finish vs terminate what difference

what is difference between finish and terminate

English

Etymology

From Middle English finishen, finisshen, finischen, from Old French finiss-, stem of some of the conjugated forms of finir, from Latin fīnīre, present active infinitive of fīniō.

Pronunciation

  • enPR: fĭn’ĭsh, IPA(key): /ˈfɪnɪʃ/
  • Homophone: Finnish

Noun

finish (plural finishes)

  1. An end; the end of anything.
  2. A protective coating given to wood or metal and other surfaces.
  3. The result of any process changing the physical or chemical properties of cloth.
  4. A finishing touch; careful elaboration; polish.
  5. (sports) A shot on goal, especially one that ends in a goal.

Translations

Verb

finish (third-person singular simple present finishes, present participle finishing, simple past and past participle finished)

  1. (transitive) To complete (something).
  2. (transitive) To apply a treatment to (a surface or similar).
  3. (transitive) To change an animal’s food supply in the months before it is due for slaughter, with the intention of fattening the animal.
  4. (intransitive) To come to an end.
  5. (transitive) To put an end to; to destroy.
    These rumours could finish your career.
  6. (intransitive, sex) To reach orgasm.

Usage notes

  • (transitive, to complete): This is a catenative verb that takes the gerund (the -ing form). See Appendix:English catenative verbs

Antonyms

  • (to complete): initiate, begin, start

Derived terms

  • nice guys finish last

Translations

Related terms

  • finish line
  • finishing school

Anagrams

  • fishin’

Danish

Etymology

From English finish.

Noun

finish c (singular definite finishen, not used in plural form)

  1. (the appearance after) fine-tuning, finishing touch
  2. finish (a spectacular end in a race or a competition)

Further reading

  • “finish” in Den Danske Ordbog

Dutch

Pronunciation

  • IPA(key): /ˈfɪ.nɪʃ/
  • Hyphenation: fi‧nish

Etymology 1

Borrowed from English finish.

Noun

finish m (uncountable)

  1. finish; end
Derived terms
  • finishlijn

Etymology 2

See the etymology of the corresponding lemma form.

Verb

finish

  1. first-person singular present indicative of finishen
  2. imperative of finishen


English

Etymology

Borrowed from Latin terminātus, past participle of terminō (I set bounds to, bound, limit, end, close, terminate), from terminus (a bound, limit, end); see term, terminus. Doublet of termine.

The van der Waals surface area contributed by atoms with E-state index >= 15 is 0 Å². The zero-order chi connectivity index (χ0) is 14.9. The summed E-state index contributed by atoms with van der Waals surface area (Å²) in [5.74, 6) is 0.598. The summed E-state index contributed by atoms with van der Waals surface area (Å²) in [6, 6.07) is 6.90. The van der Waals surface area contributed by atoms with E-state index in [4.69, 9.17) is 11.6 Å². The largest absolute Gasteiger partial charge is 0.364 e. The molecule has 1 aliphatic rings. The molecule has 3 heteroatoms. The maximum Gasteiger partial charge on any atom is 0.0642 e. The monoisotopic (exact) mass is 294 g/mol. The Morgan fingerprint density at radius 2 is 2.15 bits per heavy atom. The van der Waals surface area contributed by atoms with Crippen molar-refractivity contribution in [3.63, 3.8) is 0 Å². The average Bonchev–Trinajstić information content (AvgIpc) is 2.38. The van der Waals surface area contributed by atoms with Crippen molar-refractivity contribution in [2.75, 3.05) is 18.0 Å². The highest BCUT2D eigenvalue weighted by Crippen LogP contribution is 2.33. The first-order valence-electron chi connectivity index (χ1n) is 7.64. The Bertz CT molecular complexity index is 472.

Pronunciation

  • (General American) IPA(key): /ˈtɝmɪneɪt/
  • (Received Pronunciation) IPA(key): /ˈtɜːmɪneɪt/
  • Hyphenation: ter‧mi‧nate

Verb

terminate (third-person singular simple present terminates, present participle terminating, simple past and past participle terminated)

  1. (transitive or intransitive) To end something, especially when left in an incomplete state.
    • 1857, John Scandrett Harford, The Life of Michael Angelo Buonarroti
      During this interval of calm and prosperity, he terminated two figures of slaves, destined for the tomb, in an incomparable style of art.
  2. (transitive or intransitive) To set or be a limit or boundary to.
  3. (transitive, euphemistic) To kill someone or something.
  4. (transitive, euphemistic) To end the employment contract of an employee; to fire, lay off.
  5. Of a mode of transport, to end its journey; or of a railway line, to reach its terminus.

Synonyms

  • (to end incompletely): discontinue, stop, break off
  • (to kill): See also Thesaurus:kill
  • (to end the employment contract): axe, fire, sack; see also Thesaurus:lay off

Antonyms

  • (to end incompletely): continue

Related terms

Translations

See also

  • abort

Further reading

  • terminate in Webster’s Revised Unabridged Dictionary, G. & C. Merriam, 1913.
  • terminate in The Century Dictionary, New York, N.Y.: The Century Co., 1911.
  • “terminate”, in Lexico, Dictionary.com; Oxford University Press, 2019–present.

Adjective

terminate (comparative more terminate, superlative most terminate)

  1. Terminated; limited; bounded; ended.
  2. Having a definite and clear limit or boundary; having a determinate size, shape or magnitude.
  3. (mathematics) Expressible in a finite number of terms; (of a decimal) not recurring or infinite.

References

  • John A. Simpson and Edward S. C. Weiner, editors (1989), “terminate”, in The Oxford English Dictionary, 2nd edition, Oxford: Clarendon Press, →ISBN.

Anagrams

  • Marinette, antimeter, intermate, interteam, tetramine, tretamine

Italian

Verb

terminate

  1. inflection of terminare:
    1. second-person plural present indicative/subjunctive
    2. second-person plural imperative

Verb

terminate f pl

  1. feminine plural of terminato

Anagrams

  • attenermi, meritante

Latin

Verb

termināte

  1. second-person plural present active imperative of terminō

References

  • terminate in Charlton T. Lewis and Charles Short (1879) A Latin Dictionary, Oxford: Clarendon Press

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